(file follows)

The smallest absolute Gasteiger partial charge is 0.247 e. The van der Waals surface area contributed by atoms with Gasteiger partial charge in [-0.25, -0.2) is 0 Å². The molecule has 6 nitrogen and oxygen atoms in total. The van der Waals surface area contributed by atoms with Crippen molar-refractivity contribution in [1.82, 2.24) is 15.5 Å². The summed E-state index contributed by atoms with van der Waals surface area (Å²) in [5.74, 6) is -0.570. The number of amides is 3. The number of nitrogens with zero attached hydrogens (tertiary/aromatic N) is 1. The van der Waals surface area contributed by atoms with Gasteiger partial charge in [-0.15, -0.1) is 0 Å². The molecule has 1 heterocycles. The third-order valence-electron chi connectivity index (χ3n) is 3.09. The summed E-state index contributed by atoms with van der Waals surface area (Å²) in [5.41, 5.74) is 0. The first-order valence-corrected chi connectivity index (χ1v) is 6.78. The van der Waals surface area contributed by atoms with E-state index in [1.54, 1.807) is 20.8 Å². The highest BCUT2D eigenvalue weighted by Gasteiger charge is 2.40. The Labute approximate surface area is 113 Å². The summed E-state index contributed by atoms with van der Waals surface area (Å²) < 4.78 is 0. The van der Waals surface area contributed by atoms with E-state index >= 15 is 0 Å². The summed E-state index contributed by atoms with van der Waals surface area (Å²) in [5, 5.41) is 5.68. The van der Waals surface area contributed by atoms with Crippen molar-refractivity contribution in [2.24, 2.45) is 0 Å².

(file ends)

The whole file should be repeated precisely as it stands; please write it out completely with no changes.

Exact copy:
The smallest absolute Gasteiger partial charge is 0.247 e. The van der Waals surface area contributed by atoms with Gasteiger partial charge in [-0.25, -0.2) is 0 Å². The molecule has 6 nitrogen and oxygen atoms in total. The van der Waals surface area contributed by atoms with Crippen molar-refractivity contribution in [1.82, 2.24) is 15.5 Å². The summed E-state index contributed by atoms with van der Waals surface area (Å²) in [5.74, 6) is -0.570. The number of amides is 3. The number of nitrogens with zero attached hydrogens (tertiary/aromatic N) is 1. The van der Waals surface area contributed by atoms with Gasteiger partial charge in [-0.15, -0.1) is 0 Å². The molecule has 1 heterocycles. The third-order valence-electron chi connectivity index (χ3n) is 3.09. The summed E-state index contributed by atoms with van der Waals surface area (Å²) in [5.41, 5.74) is 0. The first-order valence-corrected chi connectivity index (χ1v) is 6.78. The van der Waals surface area contributed by atoms with E-state index in [1.54, 1.807) is 20.8 Å². The highest BCUT2D eigenvalue weighted by Gasteiger charge is 2.40. The Labute approximate surface area is 113 Å². The summed E-state index contributed by atoms with van der Waals surface area (Å²) < 4.78 is 0. The van der Waals surface area contributed by atoms with E-state index >= 15 is 0 Å². The summed E-state index contributed by atoms with van der Waals surface area (Å²) in [5, 5.41) is 5.68. The van der Waals surface area contributed by atoms with Crippen molar-refractivity contribution in [2.24, 2.45) is 0 Å².